The sociolinguistics of code and style choice in Malaysian business settings : an ethnographic account.
This thesis reports an ethnographic study of the social
meanings underlying code and style choice in the situated
discourse of two business organisations in Malaysia. It
explains choice in these contexts against the broader
contextual backdrop of English as the traditional normative
code of Malaysian business, and Malay as the national
language and linqua franca. The language of seminar
presentations and training sessions, selected as a type of
formal speech event in such contexts, was analysed to
determine if the norms governing English are in place and
how they are interpreted in these contexts. An integrated
theoretical framework, comprising an ethnography of
communication with elements drawn from Accommodation Theory
and the Markedness Model of code-switching, was employed to
explain institutional and individual choices.
In explaining choice, the study provides a contextualised
model of the varietal range and stylistic continuum of
Malaysian English (ME) based on the ethnographic evidence.
It reveals that ME is the unmarked choice in Malaysian
business, rather than approximations to exonormative models,
such as Standard British or General American English. These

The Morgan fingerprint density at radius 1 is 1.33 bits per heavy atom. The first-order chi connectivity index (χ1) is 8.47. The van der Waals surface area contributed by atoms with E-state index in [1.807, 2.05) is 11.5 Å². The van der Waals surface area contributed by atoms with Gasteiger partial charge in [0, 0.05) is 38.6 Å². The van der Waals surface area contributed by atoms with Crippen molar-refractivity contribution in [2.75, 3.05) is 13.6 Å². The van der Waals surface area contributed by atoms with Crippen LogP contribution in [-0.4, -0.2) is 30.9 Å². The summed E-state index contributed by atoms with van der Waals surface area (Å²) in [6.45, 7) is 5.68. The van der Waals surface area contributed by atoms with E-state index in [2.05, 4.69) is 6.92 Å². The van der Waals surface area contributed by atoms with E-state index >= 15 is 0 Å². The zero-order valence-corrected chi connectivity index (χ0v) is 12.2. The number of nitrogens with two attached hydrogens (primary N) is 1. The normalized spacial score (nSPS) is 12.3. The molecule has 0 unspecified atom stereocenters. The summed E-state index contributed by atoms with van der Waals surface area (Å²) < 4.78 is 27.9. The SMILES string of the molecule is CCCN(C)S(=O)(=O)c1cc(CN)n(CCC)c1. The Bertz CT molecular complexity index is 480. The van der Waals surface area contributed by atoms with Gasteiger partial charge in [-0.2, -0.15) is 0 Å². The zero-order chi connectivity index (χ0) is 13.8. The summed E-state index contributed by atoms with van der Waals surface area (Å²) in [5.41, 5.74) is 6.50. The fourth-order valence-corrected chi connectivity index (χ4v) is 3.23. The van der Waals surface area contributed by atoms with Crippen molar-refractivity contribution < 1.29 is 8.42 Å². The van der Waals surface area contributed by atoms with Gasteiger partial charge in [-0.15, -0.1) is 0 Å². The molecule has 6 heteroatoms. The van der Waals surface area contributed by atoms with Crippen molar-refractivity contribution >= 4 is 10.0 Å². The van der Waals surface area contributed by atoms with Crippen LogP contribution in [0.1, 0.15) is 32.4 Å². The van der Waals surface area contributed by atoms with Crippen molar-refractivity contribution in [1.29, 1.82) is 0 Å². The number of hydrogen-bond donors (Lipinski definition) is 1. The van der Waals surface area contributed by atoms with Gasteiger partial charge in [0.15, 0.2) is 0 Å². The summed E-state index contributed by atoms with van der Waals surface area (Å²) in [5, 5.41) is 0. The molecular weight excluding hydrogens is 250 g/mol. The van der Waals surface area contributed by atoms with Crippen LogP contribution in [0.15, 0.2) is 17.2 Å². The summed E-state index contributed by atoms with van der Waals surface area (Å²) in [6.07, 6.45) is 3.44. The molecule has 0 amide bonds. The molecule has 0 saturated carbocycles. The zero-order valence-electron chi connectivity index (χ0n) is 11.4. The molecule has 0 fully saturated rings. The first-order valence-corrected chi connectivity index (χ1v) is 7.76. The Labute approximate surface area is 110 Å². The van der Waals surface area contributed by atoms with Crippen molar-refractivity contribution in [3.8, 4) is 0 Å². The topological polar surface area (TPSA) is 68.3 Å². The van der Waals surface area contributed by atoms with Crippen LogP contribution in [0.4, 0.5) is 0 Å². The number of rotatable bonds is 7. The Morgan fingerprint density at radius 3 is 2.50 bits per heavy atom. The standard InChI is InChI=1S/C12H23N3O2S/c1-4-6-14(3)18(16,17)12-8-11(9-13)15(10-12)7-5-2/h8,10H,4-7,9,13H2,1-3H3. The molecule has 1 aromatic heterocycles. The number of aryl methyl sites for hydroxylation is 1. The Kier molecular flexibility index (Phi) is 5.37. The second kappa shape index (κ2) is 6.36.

varieties of standard English were, in fact, marked choices,
although the formality of the workplace settings might have
predicted otherwise. Neither was there consistent adherence
to standard English usage, despite the use of register, nor clearly defined functional norms of spoken English.
Instead, variability in speech forms was clearly
demonstrated and three types or variants of ME were evident.
A subvariety which was identified as Educated Malaysian
English (EME) was oriented to as the educated speech norm.
But far more evident was a norm of communicativeness' which
was alluded to as a point of reference, by informants in the
interview data. Another subvariety, identified as
Colloquial Malaysian English (CME), was the familiar and
solidarity code while the last subvariety identified was a
pidgin or broken' English. ME was spoken in ethnically
distinct ways, mainly in the prosody of the native languages
of the speakers, as ethnolects. Malay, was a marked code
and the marked choice despite being the national language
and linqua franca. However, Malay was marked only in
relation to tacit organisational policy and its use was not
proscribed. But its use was not encouraged either.
The study demonstrated that style shifting along the full
varietal range of ME, the use of a seamless mixed code and
code-switching into Malay, were more common ways of speaking
in these settings than the use of normatively prescribed
patterns. This challenges generally held notions and
expectations regarding the use of English in Malaysian
business settings. Such choices are explained as locally
motivated pragmatic selections within the specific contexts
of the workplace settings and in relation to the larger
context of the Malaysian sociolinguistic situation.